REVIEW — “Money Monster”
Money Monster features a few subversive and humorous moments, but it suffers from formulaic writing, unconvincing acting, and uninspired direction. Despite starring George Clooney (Gravity, Ocean’s Eleven), Julia Roberts (Pretty Woman, Mother’s Day), and Jack O’Connell (Unbroken), this film is creatively bankrupt.
Money Monster fails on many levels. However, there are several scenes in which this film strives to be more than just another procedural thriller. This is evident in the manner in which Emily Meade’s Molly, the pregnant girlfriend of the hostage taker, Kyle Budwell, is brought in to talk to him, only to cuss him out and blames him for everything. Because this subverts what is expected, the screenwriters, which include: Jamie Linden (Dear John, We Are Marshall), Alan DiFore (Grimm), and Jim Kouf (Rush Hour, National Treasure), deserve some credit.
Another subversive moment occurs when George Clooney’s Lee Gates provides a motivational speech in which he tries to convince millions of people to invest in a stock to save his life. After he provides his speech, it seems as if an implausible solution may be reached just before that falls flat on its face. The moment in which Lee Gates realizes that he failed to make the stock sell well enough to save his life is well-timed and directed. Kyle Budwell’s response is also well-handled.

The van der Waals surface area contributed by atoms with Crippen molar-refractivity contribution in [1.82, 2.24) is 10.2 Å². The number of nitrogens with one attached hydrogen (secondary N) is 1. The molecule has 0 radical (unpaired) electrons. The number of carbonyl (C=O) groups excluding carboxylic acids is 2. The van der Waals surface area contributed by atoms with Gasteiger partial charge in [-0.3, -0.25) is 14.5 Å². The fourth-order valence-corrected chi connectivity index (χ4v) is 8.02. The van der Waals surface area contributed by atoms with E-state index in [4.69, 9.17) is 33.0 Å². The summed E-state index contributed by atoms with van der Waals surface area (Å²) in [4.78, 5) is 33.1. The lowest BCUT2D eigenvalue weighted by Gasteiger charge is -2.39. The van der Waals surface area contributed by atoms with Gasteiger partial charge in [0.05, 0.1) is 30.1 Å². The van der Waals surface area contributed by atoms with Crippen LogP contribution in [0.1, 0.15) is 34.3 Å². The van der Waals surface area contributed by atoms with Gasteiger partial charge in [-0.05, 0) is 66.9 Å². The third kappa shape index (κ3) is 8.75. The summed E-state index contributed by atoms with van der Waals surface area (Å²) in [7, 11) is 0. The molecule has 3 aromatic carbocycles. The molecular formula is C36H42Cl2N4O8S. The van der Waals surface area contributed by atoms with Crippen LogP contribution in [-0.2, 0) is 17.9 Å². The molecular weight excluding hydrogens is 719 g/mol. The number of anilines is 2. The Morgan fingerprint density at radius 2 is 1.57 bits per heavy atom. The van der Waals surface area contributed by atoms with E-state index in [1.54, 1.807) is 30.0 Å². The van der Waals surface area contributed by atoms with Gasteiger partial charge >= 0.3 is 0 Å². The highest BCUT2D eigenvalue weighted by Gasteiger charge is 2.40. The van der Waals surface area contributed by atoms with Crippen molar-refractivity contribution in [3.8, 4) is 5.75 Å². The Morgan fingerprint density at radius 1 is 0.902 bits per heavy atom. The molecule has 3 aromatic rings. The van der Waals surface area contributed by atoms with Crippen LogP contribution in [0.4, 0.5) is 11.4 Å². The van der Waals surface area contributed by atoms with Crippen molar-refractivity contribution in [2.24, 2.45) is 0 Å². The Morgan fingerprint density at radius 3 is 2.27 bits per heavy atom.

By far the best parts of Money Monster are when it tries to be funny. Most of this film’s laughs come when Christopher Denham’s Ron, a producer of the TV show “Money Monster,” is on-screen. In various scenes, his director, Patty (Julia Roberts) orders him to run miles and perform vital tasks. Watching Denham (Argo, Shutter Island) run around uncomfortably is mildly amusing. Yet, the funniest moments are those in which Ron tries out an erection creme for himself. Both of these scenes are impeccably timed, directed, written, and acted.
Money Monster offers some laughs, but the screenwriters strive to provide quippy lines as swiftly as those in an Aaron Sorkin (The Social Network, Moneyball, & Steve Jobs) film. This vain attempt to be funny in nearly every line of dialogue results in far more misses than hits. Not even George Clooney can deliver most of the jokes in an effective manner.
Formulaic Writing & Unconvincing Acting:
The screenwriters’ greatest mistakes occur in their management of the plot, character. According to IMDb, the plot of this film is:
In the real-time, high stakes thriller Money Monster, George Clooney and Julia Roberts star as financial TV host Lee Gates and his producer Patty, who are put in an extreme situation when an irate investor who has lost everything (Jack O’Connell) forcefully takes over their studio. During a tense standoff broadcast to millions on live TV, Lee and Patty must work furiously against the clock to unravel the mystery behind a conspiracy at the heart of today’s fast-paced, high-tech global markets.